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April 02, 2014

A ‘selfie’ can now be used to protect phones and tablets

Fond of always taking a selfie? Well those selfies can now do more than just annoy your Facebook contacts, it can also protect contents like other apps and media inside your devices. Read more after the break.

Selfies can now be used to protect important files inside your devices and not just to break records on Twitter...or flood your contact's news feed.

Selfies can now be used to protect important files inside your devices and not just to break records on Twitter…or flood your contacts’ news feeds.

FaceCypt is an iOS data encryption app that works a bit similar to Android’s Face Unlock, but differs in terms of usage. Basically, FaceCrypt locks documents and other contents in a vault that can be unlocked through various ways including taking a self-portrait. The difference between the two is that you control what you want to be private by keeping them all inside FaceCrypt, while Face Unlock is only a way to unlock a locked screen.

In addition to taking selfies, FaceCrypt can also be unlocked using patterns and passwords to encrypt files for bank accounts, credit cards, and other important data or media.

FaceCrypt CEO tells Fox Business, “Basically, you take a selfie, as it’s called, and it’s a biometric and it will recognize you … That’s the key method to getting to the application.”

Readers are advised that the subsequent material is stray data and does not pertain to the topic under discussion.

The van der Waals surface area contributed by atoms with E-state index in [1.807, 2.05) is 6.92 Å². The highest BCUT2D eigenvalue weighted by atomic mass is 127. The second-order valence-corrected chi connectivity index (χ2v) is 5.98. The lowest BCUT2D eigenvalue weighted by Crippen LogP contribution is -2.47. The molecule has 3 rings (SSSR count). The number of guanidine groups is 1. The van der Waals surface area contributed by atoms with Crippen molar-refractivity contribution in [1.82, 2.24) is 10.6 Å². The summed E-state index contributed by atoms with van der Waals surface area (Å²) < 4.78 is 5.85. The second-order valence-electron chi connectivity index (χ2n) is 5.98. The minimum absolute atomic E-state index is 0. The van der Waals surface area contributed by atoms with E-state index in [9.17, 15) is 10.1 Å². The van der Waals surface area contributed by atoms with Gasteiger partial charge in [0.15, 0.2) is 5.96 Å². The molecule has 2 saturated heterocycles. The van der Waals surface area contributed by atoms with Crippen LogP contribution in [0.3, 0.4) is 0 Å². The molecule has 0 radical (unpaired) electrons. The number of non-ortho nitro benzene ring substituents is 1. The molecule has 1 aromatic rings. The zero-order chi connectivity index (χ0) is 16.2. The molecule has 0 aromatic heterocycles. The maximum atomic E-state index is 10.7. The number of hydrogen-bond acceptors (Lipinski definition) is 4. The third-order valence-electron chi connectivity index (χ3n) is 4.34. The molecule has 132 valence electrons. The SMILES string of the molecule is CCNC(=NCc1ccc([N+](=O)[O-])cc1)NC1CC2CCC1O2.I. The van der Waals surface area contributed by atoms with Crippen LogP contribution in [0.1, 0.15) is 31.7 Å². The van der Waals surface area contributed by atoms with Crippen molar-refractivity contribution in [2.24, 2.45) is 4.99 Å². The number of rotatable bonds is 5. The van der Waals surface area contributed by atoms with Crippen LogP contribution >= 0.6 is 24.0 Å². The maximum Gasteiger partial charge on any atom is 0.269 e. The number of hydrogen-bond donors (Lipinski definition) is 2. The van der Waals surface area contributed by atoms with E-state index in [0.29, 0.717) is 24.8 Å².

Everything in the vault is protected with a secure 256-bit blowfish encryption which has been tested and proven over time.

Everything in the vault is protected with a secure 256-bit blowfish encryption which has been tested and proven over time.

When the first batch of facial recognition software came out, it could be easily tricked by holding up a photo of the owner against its camera for it to unlock. Now, FaceCrypt’s ‘liveness detection’ feature looks for the blinking of eyes to ensure that the face isn’t just an image and is indeed real.

FaceCrypt is now available over at the App Store in three versions – a free app with limited storage, a basic app at $4.99, and a plus app worth $3.99. The app is compatible with iPhones and iPads.

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One Response to “A ‘selfie’ can now be used to protect phones and tablets”

  1. feelinghacker says:

    What if video was used, instead of a still photo?

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Kevin Bruce Francisco is the Senior Editor and Video Producer for YugaTech. He's a Digital Filmmaking graduate, a music junkie, and a superhero by night.

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